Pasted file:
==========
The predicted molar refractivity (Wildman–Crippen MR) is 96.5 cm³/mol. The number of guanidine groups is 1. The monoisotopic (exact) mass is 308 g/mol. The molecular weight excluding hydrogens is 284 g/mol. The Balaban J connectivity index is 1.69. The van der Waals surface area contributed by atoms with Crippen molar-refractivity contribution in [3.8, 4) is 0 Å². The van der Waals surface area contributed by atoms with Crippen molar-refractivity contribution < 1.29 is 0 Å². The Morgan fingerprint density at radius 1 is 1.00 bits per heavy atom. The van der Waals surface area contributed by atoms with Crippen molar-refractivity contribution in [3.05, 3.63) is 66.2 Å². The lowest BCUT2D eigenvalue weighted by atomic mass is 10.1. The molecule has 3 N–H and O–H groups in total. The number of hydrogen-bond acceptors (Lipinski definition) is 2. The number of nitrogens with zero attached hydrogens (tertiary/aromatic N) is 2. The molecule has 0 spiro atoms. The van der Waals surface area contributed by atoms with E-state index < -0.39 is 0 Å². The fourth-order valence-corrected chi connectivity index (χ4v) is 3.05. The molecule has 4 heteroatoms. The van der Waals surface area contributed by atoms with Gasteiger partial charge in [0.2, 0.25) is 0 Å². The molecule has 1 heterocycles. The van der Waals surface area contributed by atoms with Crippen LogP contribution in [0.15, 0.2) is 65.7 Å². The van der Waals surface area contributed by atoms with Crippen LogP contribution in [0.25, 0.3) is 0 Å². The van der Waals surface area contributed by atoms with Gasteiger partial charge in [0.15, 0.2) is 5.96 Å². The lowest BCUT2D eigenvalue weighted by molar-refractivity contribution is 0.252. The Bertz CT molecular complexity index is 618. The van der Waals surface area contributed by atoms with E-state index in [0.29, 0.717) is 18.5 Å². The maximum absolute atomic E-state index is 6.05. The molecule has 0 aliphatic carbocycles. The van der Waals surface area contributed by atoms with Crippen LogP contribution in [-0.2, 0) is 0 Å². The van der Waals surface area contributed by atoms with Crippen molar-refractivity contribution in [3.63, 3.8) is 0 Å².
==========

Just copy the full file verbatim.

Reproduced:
The predicted molar refractivity (Wildman–Crippen MR) is 96.5 cm³/mol. The number of guanidine groups is 1. The monoisotopic (exact) mass is 308 g/mol. The molecular weight excluding hydrogens is 284 g/mol. The Balaban J connectivity index is 1.69. The van der Waals surface area contributed by atoms with Crippen molar-refractivity contribution in [3.8, 4) is 0 Å². The van der Waals surface area contributed by atoms with Crippen molar-refractivity contribution < 1.29 is 0 Å². The Morgan fingerprint density at radius 1 is 1.00 bits per heavy atom. The van der Waals surface area contributed by atoms with Crippen molar-refractivity contribution in [3.05, 3.63) is 66.2 Å². The lowest BCUT2D eigenvalue weighted by atomic mass is 10.1. The molecule has 3 N–H and O–H groups in total. The number of hydrogen-bond acceptors (Lipinski definition) is 2. The number of nitrogens with zero attached hydrogens (tertiary/aromatic N) is 2. The molecule has 0 spiro atoms. The van der Waals surface area contributed by atoms with E-state index < -0.39 is 0 Å². The fourth-order valence-corrected chi connectivity index (χ4v) is 3.05. The molecule has 4 heteroatoms. The van der Waals surface area contributed by atoms with Gasteiger partial charge in [0.2, 0.25) is 0 Å². The molecule has 1 heterocycles. The van der Waals surface area contributed by atoms with Crippen LogP contribution in [0.15, 0.2) is 65.7 Å². The van der Waals surface area contributed by atoms with Crippen LogP contribution in [0.25, 0.3) is 0 Å². The van der Waals surface area contributed by atoms with Gasteiger partial charge in [0.15, 0.2) is 5.96 Å². The lowest BCUT2D eigenvalue weighted by molar-refractivity contribution is 0.252. The Bertz CT molecular complexity index is 618. The van der Waals surface area contributed by atoms with E-state index in [0.29, 0.717) is 18.5 Å². The maximum absolute atomic E-state index is 6.05. The molecule has 0 aliphatic carbocycles. The van der Waals surface area contributed by atoms with Crippen LogP contribution in [-0.2, 0) is 0 Å². The van der Waals surface area contributed by atoms with Crippen molar-refractivity contribution in [3.63, 3.8) is 0 Å².